The federal NDP is seeing some good news this month, with several polling firms showing them up in the polls.
Three polling firms—Research Co., Mainstreet, and Abacus—all released their most recent polling results on the same day last week, and it prompted to check out all the rest of the polling done in June.
I included only those surveys with subsequent published results.
(For example, Counsel Public Affairs had the party at 18%, but they don’t have any other previous results that were recent, so it’s difficult to gauge the significance of that 18%—is it up, down, the same?)
In 4 of the 6 polls, the NDP were up in the polls, with an average bump of 3.75 points between those 4 and 2.33 points if you factor in all 6 polls.
Not only that, but these are among some of the highest polling numbers for the party in over a year.
For example, this is the second highest placement in a Léger poll since last year. The party hit 23% once in December.
It’s the highest spot in an Abacus poll in the last year, beating out the next highest placement in an Abacus poll by 2 points.
Same goes for Angus Reid: NDP’s highest ranking since last spring, and beating out their 19% ranking 3 months ago.
And even though Mainstreet has them lower than the other firms, at 17%, this is still their best showing in a Mainstreet poll since early 2020: their next highest was 15%.
But how does this compare to the other parties? You can’t win government with 19.8% support.
Clearly, the NDP aren’t anywhere close to first place. They’re still quite aways from second place even.
What about change in polling results?
In this one, it’s obvious that June is being much kinder to the NDP than it is to the other parties. Not only do the NDP have the most polls where it’s improving in the numbers, but those numbers are greater increases than increases seen by any other party.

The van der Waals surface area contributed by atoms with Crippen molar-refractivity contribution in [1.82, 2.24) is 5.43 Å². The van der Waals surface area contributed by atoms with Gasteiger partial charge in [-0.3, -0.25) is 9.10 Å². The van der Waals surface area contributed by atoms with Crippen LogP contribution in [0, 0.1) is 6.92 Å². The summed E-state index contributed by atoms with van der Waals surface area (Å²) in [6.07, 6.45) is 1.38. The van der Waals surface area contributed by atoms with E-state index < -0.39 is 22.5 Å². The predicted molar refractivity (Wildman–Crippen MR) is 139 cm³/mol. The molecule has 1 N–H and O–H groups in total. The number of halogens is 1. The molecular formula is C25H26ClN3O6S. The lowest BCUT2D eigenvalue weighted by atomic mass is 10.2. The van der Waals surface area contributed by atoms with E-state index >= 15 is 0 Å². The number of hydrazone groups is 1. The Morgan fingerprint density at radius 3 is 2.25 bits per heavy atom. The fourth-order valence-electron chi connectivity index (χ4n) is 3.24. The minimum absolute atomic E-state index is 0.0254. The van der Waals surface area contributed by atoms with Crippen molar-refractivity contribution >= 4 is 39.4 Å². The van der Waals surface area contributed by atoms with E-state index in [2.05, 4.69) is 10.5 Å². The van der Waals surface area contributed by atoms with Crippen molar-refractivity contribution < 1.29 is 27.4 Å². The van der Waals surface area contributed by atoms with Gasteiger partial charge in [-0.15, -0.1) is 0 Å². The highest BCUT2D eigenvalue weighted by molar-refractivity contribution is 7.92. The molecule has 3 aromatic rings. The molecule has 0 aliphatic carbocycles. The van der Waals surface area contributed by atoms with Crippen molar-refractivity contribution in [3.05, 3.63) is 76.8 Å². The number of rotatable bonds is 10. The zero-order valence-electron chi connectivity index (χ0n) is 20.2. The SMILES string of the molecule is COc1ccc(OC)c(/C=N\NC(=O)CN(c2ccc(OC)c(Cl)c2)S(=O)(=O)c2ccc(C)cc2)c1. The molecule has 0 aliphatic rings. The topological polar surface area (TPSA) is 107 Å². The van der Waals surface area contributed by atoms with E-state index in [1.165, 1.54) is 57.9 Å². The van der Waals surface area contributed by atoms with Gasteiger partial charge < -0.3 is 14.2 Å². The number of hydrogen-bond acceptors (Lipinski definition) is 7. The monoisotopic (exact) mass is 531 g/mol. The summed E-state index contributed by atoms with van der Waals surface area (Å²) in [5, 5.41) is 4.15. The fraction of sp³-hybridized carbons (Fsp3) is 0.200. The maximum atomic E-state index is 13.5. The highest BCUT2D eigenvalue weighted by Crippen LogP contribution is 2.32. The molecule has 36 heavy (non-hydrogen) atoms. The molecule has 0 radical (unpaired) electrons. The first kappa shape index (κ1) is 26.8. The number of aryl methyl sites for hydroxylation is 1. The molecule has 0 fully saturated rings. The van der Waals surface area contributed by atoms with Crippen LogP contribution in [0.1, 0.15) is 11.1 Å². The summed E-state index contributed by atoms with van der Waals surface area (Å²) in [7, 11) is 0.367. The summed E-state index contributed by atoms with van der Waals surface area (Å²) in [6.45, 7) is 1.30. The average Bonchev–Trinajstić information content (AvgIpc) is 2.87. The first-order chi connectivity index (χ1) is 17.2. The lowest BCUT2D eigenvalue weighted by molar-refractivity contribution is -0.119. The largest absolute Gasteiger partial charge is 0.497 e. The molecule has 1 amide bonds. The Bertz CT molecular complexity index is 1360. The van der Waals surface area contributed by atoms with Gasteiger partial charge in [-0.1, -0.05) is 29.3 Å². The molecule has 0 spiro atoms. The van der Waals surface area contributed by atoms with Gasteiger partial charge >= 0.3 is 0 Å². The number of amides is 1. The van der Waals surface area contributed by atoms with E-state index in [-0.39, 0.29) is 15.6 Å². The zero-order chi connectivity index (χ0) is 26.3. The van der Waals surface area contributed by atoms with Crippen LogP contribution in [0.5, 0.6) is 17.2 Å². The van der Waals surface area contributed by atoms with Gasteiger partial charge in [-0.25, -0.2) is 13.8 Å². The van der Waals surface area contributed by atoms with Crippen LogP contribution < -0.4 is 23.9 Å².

Now, polls can be fickle. Just because the NDP are performing better relative to their past performance better than the other parties doesn’t mean it’s a trend. This is only one month. We’d have to see more of this before we can definitively say that the NDP are on the rise.
Even so, what’s causing this rise?
Well, it might be the the party leader.
As I reported last month, Angus Reid had Jagmeet Singh as the most favourable leader of the four main parties in May, at 46%. However, in their most recent survey, he’s still polling as the most popular, and even increased slightly to 48%.
Justin Trudeau, on the other hand, placed at 43% last month and 44% this month.
Singh’s favourability jumps among young voters: 51% among men 18–34 and 63% among women in the same age group.
Granted, that’s just one polling firm. Only one other of the six included favourability ratings for party leaders. In the Abacus poll this month, 39% of respondents saw Trudeau in a positive light, compared to 32% for Singh.
That being said, Singh had a 26% negative rating, compared to 39% for Trudeau. So, a 7-point spread for positive rating and a 13-point spread for negative rating.
But, like I mentioned, Singh has a lot to do still if he wants to make some gains before the next election, which could be as early as this autumn.
It’ll be interesting to see how much the various campaign platforms resonate with voters once they start rolling out after the election is called.